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: JUNEAU LIQUOR COMPANY, Inc. ?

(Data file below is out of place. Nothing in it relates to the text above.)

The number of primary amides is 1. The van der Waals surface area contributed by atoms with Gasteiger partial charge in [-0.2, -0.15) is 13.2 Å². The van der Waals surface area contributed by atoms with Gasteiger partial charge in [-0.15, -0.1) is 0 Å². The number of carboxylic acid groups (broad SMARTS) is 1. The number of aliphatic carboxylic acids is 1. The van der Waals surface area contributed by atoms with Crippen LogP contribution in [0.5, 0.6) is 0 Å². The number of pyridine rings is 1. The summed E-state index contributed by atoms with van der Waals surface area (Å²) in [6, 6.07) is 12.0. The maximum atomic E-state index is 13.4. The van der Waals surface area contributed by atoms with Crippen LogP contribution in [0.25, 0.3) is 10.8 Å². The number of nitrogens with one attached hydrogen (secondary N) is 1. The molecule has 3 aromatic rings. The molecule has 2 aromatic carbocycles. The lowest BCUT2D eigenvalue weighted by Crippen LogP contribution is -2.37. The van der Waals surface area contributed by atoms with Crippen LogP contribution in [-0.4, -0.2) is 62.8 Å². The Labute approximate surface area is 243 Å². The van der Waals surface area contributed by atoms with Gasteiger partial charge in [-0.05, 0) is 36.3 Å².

J We have for the table the ^ | CRESTA BLANCA AND EL DORADO WINES ! FINE OLD BRANDY AND SCOTCH i Tel. 9-1 RYE AND BOURBON F nt St. 1 | OPERA LIQUOR CO., inc. I Thus. H. Ashbv, Pres. G. Bays. Sec.-Treas. ? o ? COR. SEWARD AND SECOND STREETS ;; - | finest Straight Whiskies Cigars That Everybody Likes to Smoke ? ? ? * A RESORT FOR GENTLEMEN J ? o ALASKA MEAT COMPANY i?!L Keck. Myr. : Wholesale and Retail Butchers Manufacturers of all Kinds of Sausages Our Hams and Bacon Are Home-Smoked OLYMPIA BEER "IT'S THE WATER" FOR SALE AT ALL FIRST-CLASS BARS AND CAFES ??????? 4 ? v Juneau Transfer Co. ? : coal wood ? STORAGE X ? ? X Moving Carefully Done ? X Karaite Our Lontr Suit ? I I . ? FRONT STREET ? . + Next <l<>or to Raymond Co. ? _ ? j j ? Watfcins S Gerdon ? : ? EXPERT BLACKSMITHS ? : X and IRON WORKERS J : ? ? 1 ? General Blacksmithing. Horse- ? . X Shoeing. Iron and Marine Work X X Estimates Furnished and X ' ? Work Guaranteed ? ! ? FRANKLIN STREET J ? X Near Alaska Steam Laundry J ? 4 4 i i * < : : J ? ? 4 1 ? 4 ? ? 4 i McCloskeys! j I li I i I I I I I 1 i I I I I I I I I I I I I I I I I !? t The Louvre Bar ? Al Carlson. Prop. ~ Imivrt"! andlDomestic ?? :: LIQUORS AND CIGARS II RAINIER BEEK ON DRAUGHT " I) Rhone 3-3-5 Juneau ? ? fl I 1 I 1 I I I I I I I I I I I 1 I ! 1 I I 1 I 1 J. W. DORAN DRUGS PHONE 3 104 Second St. Juneau, Alaska R. P. NELSON STATIONERY DEALER OFFICE SUPPLIES Writing Paper?Fountain Pens Blank Books?Letter Files Drawing Papers ? Blue Print Paper?Library Book Exchange ?Huyler's Candies? Berry's Store A new stock of LATEST STYLE Ladies' and Children's Raincoats ;H I I I 11 I I I 11 I I I I I I I I H I I I? ; The Alaska Grill I i The Beit Appointed Place Town + ; Best of Everything Served !! at Moderate Prices M I I I I I I I I I I I I I I I I I I I M-M ? ? ? THE BEST LOAF OF i BREAD ! - ? Is Sold At o ? ? ? San Francisco Bakery ? I G. MESSERSCHMIDT. Prop. J * ^ First National Bank ?OF JUNEAU CAPITAL $50,000 SURPLUS $10,000 UNDIVIDED PROFITS $15,000 DEPOSITS OVER $400,000 Complete facilities for the transaction of any banking business. OFFICERS T. F. KENNEDY, Pres. JOHN RECK, Vice-Pres. A. A. GABBS, Cashier DIRECTORS F. W. BRADLEY E. P. KENNEDY GEO. F. MILLER T. F. KENNEDY JOHN RECK P. H. FOX A. A. GABBS M. .T. O'CONNOR Latest Novelties in Tobacco Jars and Pipe Racks at Burford's Pioneers Who First Broke j Trail Into the Yukon Captain S. T. Klncaid, of Ruby, a i pioneer of the Yukon, writes as fol-1 lows in the Ruby Record-Citizen, about the men who first broke trail into the Yukon valley, and other sections of Alaska: "I would like to say a few words about the real pioneer ? who first broke trail into the Yukon valley and gave up their lives that we might fol low in their footsteps and have the honor of calling ourselves pioneers of Alaska. It was these grand old men that founded the order called the Yukon Order of Old Pioneers. It was this order that gave birth to our pres ent organization, the Pioneers of Alas ka. "Hut. first of all. what is a pioneer? "Pioneers are the descendants of the , restless and impulsive peoples of the earth. For hundreds of years the rest-1 less souls of other nations have con- j stantly broken away from their sur-! rounding environments and the narrow restraints of home ties, ever reaching out for the receding frontier, with their faces turned toward the setting sun, until the great Pacific barred their further progress. We have our Clark and Lewis pioneers, who blazed the trail from the Mississippi river to the Pacific ocean, opening up the grandest country on the continent today and laying the foundation for millions of happy homes. After taming the wild and woolly West this same pioneer spirit reached out for new fields to conquer. With this same pioneer in stinct such men as Jack McQuesten, A1 Mayo. John Treadwell, Joe Juneau and many others headed their course northward. Ever pressing upward and onward, these grim patriarchs of old. with a pack upon their backs, hanging on by their eyebrows, as it were, scaled the Ohilkoot pass, floated down the Yukon river, discovered and lo cated the placer camps of Fortymile and Circle City, laying the foundation for the privileges and opportunities which we now enjoy. Old Father Time has been very busy with his reap hook, and many of these old Alaska pioneers sleep in places today on the banks of the Yukon river, beneath the spreading branches of a ? friendly birch, miles away from loved ones at home, with nothing to break the still ness of the monotony save the mania cal whimper of the polar wind. "Now, I ask, is it not fitting that we should found an order that cherish es the memory of these old Alaska pio neers who gave up their lives that we might enjoy the fruits of civiliza tion? What a contrast between the present and the past! People who come to Alaska today board a mag nificent steamer at Seattle. At Skag way they are transferred to a lux urious palace car on the White Pass railroad, that wends its way like a snake up the White Pass mountains. At Whitehorse they get aboard a steamboat which is a floating palace, with comfortable staterooms and the culinary department unsurpassed. They steam down this mighty Yu kon. with its banks dotted with beau tiful towns and villages, with their churches and schoolhouses, all the ear marks of civilzation. Now, 1 must say, the people of Alaska and the Out side world owe these old, horny-hand ed pioners a debt of gratitude which they can never repay to those noble men, who found Alaska a howling wil derness and left a trail of civilization behind them, and made it possible for us to develop a mining field second to none this side of the Transvaal; to these brave men, whose words were as good as their bond; who did not know how to use a padlock; who al ways extended the right hand of good fellowship; who lived and died like brothers, and who knew no such thing as mining litigation. "Now, in conclusion, I will say. let us reproduce those good old days, l.et us all join hands and go marching down the corridor of time with pAce and good-fellowship toward all men and enmity towards none." | Alaska News Notes i: t I I"!-;--!"'"!"!- I'l-'I-I-I-M-r A debating society has been organ ized by the Arctic Brotherhood of Iditarod. The first subject debated was: "Is marriage a failure?" It was decided that it is not. * * * A moose made a heroic effort one day last month to save its life while trying to cross the Kenal river. For an hour and a half it struggled to get a foothold on solid ice or reach shore, but exhaustion came on and it was compelled to abandon the struggle. As a humane act, a bullet from the gun of a local guide ended its suffer ing and life. ? ? * J. O. Patten, of the Kern creek hotel, Cook inlet, complains that a Seattle furrier gave him the bunk. Mr. Pat ten had a handsome, silver-tipped bear skin, which he prized very highly and which he desired mounted. He took it to a furrier, with a Russian appel lation, who has been in business for twenty years in the Spirit City. When Mr. Patten returned for the finished product he found that a very infer ior skin had been substituted for the beautiful hide which he had left there. m * ? Valdez proposes to organize an ath letic club, and also a gymnasium. ? ? ? John L. Timmins, the field man of the Los Angeles capitalists, who in tend engaging in industrial enter- t prises in the Tanana valley, has been | confined at St. Joseph's hospital, ( Fairbanks, with typhoid fever. * * ? Mayor Dan Driscoll is in receipt of f a letter from Dan Sutherland, the Sen- ( ator-elect, stating that he will arrive \ in Fairbanks in the early part of Feb- t ruary on business. It is also probable I that the Senators and Representatives ( from Nome may arrive in Fairbanks f at the same time, in which event a t preliminary pow-wow may be held l for harmonious deliberations on mat- \ ters that will be of equal interest to 1 both districts from which the electors r come, says the Fairbanks Citizen. c ? . ? t The pipe line by which fresh water is conveyed to the Cliff mine, near Val dez, from the lake on the hill, was froz- c en during the recent cold snap, and I the shortage of water caused the man agement to shut down the mining op erations underground until the break j could be repaired. The shut down was a but a short time. ? ? ? Matt Lindquist, an old time miner ^ and prospector, of Valdez, died in that e city a few days ago, the result of an ^ exposure after been shipwrecked in j Valdez Narows. s ? ? ? r The barge Palmyra towed by tug r Pioneer left Skagway last Thursday o with a cargo of eighteen hundred tons s of Pueblo copper ore which has been i< loaded into her hold during the past few days. The ore will go to the smelter at Tacoma, Wash., and while it is on its way the bunkers are to he filled for another shipment. ? * * Billy Little, formerly of Cordova, has bonded his Golden Eaple claim at Port Wells, to Sain Silverman, for $30,000. ? * * Bringing a herd of 34 reindeer for Sam Appelbaum, the Idltarod com mission merchant, Peter Bals, arrived from Unalakleet via Kaltnp, after two weeks spent on the journey. The herd was halted three miles below town were the animais were butchered and dressed for the market. There's a man called Ed. Jerm who springs into the spot-light with a story of Alaska fauna in the Tanana val ley, which amounts to something. He is working a quartz prospect on up per Chatanika and when on his way up at the present time, says the Fair says that he was surrounded by a herd of 3,000 caribou and had a hard time getting out of the antlered mob. The man says he stood to watch them pass, and behold they surrounded him to watch him what he was up to. They were quite tame and did not molest him. ? W 9 Twenty-six new members were in itiated into Nome Igloo, No. 1, Pio neers of Alaska, at a recent session. * * * Eighty ounces in sixty hours was the result of a clean-up at the News joy quartz mine mill, in the Fairbanks iistrict. a ? * That quartz development in the near 'uture will be as common as placer iperations are today is evident by the vay in which ledges are being opened ip at the present time, says the aFir lanks Citizen. Victor Lundblad, the luartz man, is at this time busily en gaged in ascertaining the length of he vein of the Ruby claim, which le has been working. The claims, vhich at one time were considered as leing too remote for working, are low being brought to that stage of levelopment by which may be found he values in the ore. * ? ? Thomas McGrade has been appoint id United States Commissioner at ?ong creek. Ruby district. ? * * The Riverside, the first hotel in ditarod, a log structure, was sold at ictuion recently for $125. ? * ? John Holmes, of Iditarod, intends o secure the greatest dogteam that ver raced in. Alaska, and will have he team ready for entrance in the Ul-Alaska Sweepstakes at Nome next pring. Holmes' dogs won the Idlta od Derby last year, making the 60 niles in 7 hours 7 minutes and 44 sec onds, over a bad course. Holmes will on begin to rake the interior of Alas La for his new team. REGISTRATION NOTICE NOTICE is hereby given that the registration books for the Municipal and School Election, to be held on the first Tuesday in April, 1913, are now open at the ofHce of Sowerby & Bell, on Second street, between Seward and Main streets, between the hours of 9 and 4. each business day. The books will be closed on Saturday the 29th day of March, 1913. J. W. BELL, Registration Olllce NOTICE TO TAXPAYERS NOTICE is hereby given that the de linquent tax list for year 1912-1913 will be published on or about Feb. 24, 1913. A. W. FOX, City Clerk. SUMMONS FOR PUBLICATION CASE NO. 972-A IN THE DISTRICT COURT FOR THE TERRITORY OF ALASKA. DIV. NO. 1, AT JUNEAU Charles Goldstein, Plaintiff, vs. Mrs. F. Lyons, also known as, Blanche Lyons, Defendant. TO Mrs. F. Lyons, also known as Blanche Lyons, defendant: In the name of the United States, and in ac cordance with an order directing ser vice of summons in the above enti tled cause by publication made by the above entitled court on the fourth day of February, 1913, you are hereby summoned to appear and answer, in the above entitled court holdcn at Ju neau, in said Division and Territory, within thirty (30) days after the 22nd day of March, 1913, the complaint of Charles Goldstein, wherein he de- j mands judgment against you in the sum of seventy-one dollars and nine ty-two cents ($71.92): with Interest and costs incurred herein, and for want of an answer in the time above men tioned the plaintiff will take judg ment ngainst you for the above amounts. IN WITNESS WHEREOF I have hereunto set my hand and afilxed the seal of the above entitled court this 4th day of Fob. 1913. E. W. PETTIT, Clerk. First publication Feb. 8th, 1913; last publication March 22. 1913. I -I m I I III HH-H I I I I I M I M H I tThe Unique Millinery If ladies' j furnishings j I 1 1 1 1 1 I H M1MM11 H4WM 1 |j C. F. CHEEK j THE TAXIDERMIST THAT KNOWS Game Heads, Fish and Birds Mounted. SKINS AND FURS TANNED Rug Work a Specialty Prices Reasonable ITwolland I ! Tailor j ? Phone 66 SECOND ST. | C W. YOUNG COMPANY 'Dealers in Mining, Fishing, Plumbing and Building Supplies Front Street Juneau PETERSBURG FISH CO. All Kinds of FRESH AND SALT FISH CLAMS AND CRABS All Orders Promptly Filled PETERSBURG - ALASKA i ii 11111111111 ii 111111 h 111 ii i n 11111111 e 1111 m? hi ? p THE LATEST AMERICAN INVENTION jj MAZDA LAMPS :: AND ALL OTHER KINDS OF ii ELECTRIC LIGHTING GOODS \) Can be obtained from the ') ALASKA ELECTRIC LIGHT & POWER CO. ;! Third and Franklin Streets Juneau 1111 in i m i ti 1111 iei 1111:' :?& k-i-}-*,-:: 5 j :: ?. ?? In A Class Itself IMPARTIAL tests made by The Columbus Labo ratories of Chicago give ITshkk's lh.i-ixn Flour a higher rating than that of tiie Dakota all-Hard Wheat Patent Flour. Considering that this scientific combination of East ern Hard Wheat and Western Soft Wheat costs you from 20 to less than what has always been con sidered the highest grade of breadstuff, you can readily see that it will pay you to insist on having Fisher's Blend Flour For Sale by .-III Dealers ? DO YOU TAKE IT? I The Daily Empire publishes all the news, all the time IT IS CLEAN, UP-TO-DATE, PROGRESSIVE I One Dollar per Month Delivered by Carrier in Juneau, Douglas and Treadwell -j TRY IT AND YOU WILL KEEP IT